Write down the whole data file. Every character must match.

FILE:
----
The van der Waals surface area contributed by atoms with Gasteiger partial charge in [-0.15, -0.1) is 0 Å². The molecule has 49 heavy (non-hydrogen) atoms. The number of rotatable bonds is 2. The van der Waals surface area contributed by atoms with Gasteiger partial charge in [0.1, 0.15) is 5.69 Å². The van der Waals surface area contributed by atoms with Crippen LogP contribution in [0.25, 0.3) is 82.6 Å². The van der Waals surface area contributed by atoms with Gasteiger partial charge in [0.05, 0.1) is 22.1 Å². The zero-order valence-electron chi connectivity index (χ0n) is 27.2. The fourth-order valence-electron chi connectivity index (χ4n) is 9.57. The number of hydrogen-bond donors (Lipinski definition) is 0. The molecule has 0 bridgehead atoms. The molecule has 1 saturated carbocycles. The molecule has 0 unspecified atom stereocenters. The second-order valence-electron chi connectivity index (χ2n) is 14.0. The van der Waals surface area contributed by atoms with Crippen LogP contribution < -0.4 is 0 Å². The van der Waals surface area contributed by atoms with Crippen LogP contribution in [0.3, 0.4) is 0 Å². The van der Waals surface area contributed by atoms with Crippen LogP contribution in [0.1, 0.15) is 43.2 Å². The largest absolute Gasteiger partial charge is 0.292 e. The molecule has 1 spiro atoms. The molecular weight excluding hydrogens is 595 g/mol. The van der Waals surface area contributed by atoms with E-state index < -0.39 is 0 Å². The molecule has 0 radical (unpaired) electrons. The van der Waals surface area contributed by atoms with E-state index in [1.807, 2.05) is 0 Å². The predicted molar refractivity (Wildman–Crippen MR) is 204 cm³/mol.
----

The van der Waals surface area contributed by atoms with Gasteiger partial charge in [-0.15, -0.1) is 0 Å². The molecule has 49 heavy (non-hydrogen) atoms. The number of rotatable bonds is 2. The van der Waals surface area contributed by atoms with Gasteiger partial charge in [0.1, 0.15) is 5.69 Å². The van der Waals surface area contributed by atoms with Crippen LogP contribution in [0.25, 0.3) is 82.6 Å². The van der Waals surface area contributed by atoms with Gasteiger partial charge in [0.05, 0.1) is 22.1 Å². The zero-order valence-electron chi connectivity index (χ0n) is 27.2. The fourth-order valence-electron chi connectivity index (χ4n) is 9.57. The number of hydrogen-bond donors (Lipinski definition) is 0. The molecule has 0 bridgehead atoms. The molecule has 1 saturated carbocycles. The molecule has 0 unspecified atom stereocenters. The second-order valence-electron chi connectivity index (χ2n) is 14.0. The van der Waals surface area contributed by atoms with Crippen LogP contribution < -0.4 is 0 Å². The van der Waals surface area contributed by atoms with Crippen LogP contribution in [0.3, 0.4) is 0 Å². The van der Waals surface area contributed by atoms with Crippen LogP contribution in [0.1, 0.15) is 43.2 Å². The largest absolute Gasteiger partial charge is 0.292 e. The molecule has 1 spiro atoms. The molecular weight excluding hydrogens is 595 g/mol. The van der Waals surface area contributed by atoms with E-state index < -0.39 is 0 Å². The molecule has 0 radical (unpaired) electrons. The van der Waals surface area contributed by atoms with E-state index in [1.807, 2.05) is 0 Å². The predicted molar refractivity (Wildman–Crippen MR) is 204 cm³/mol.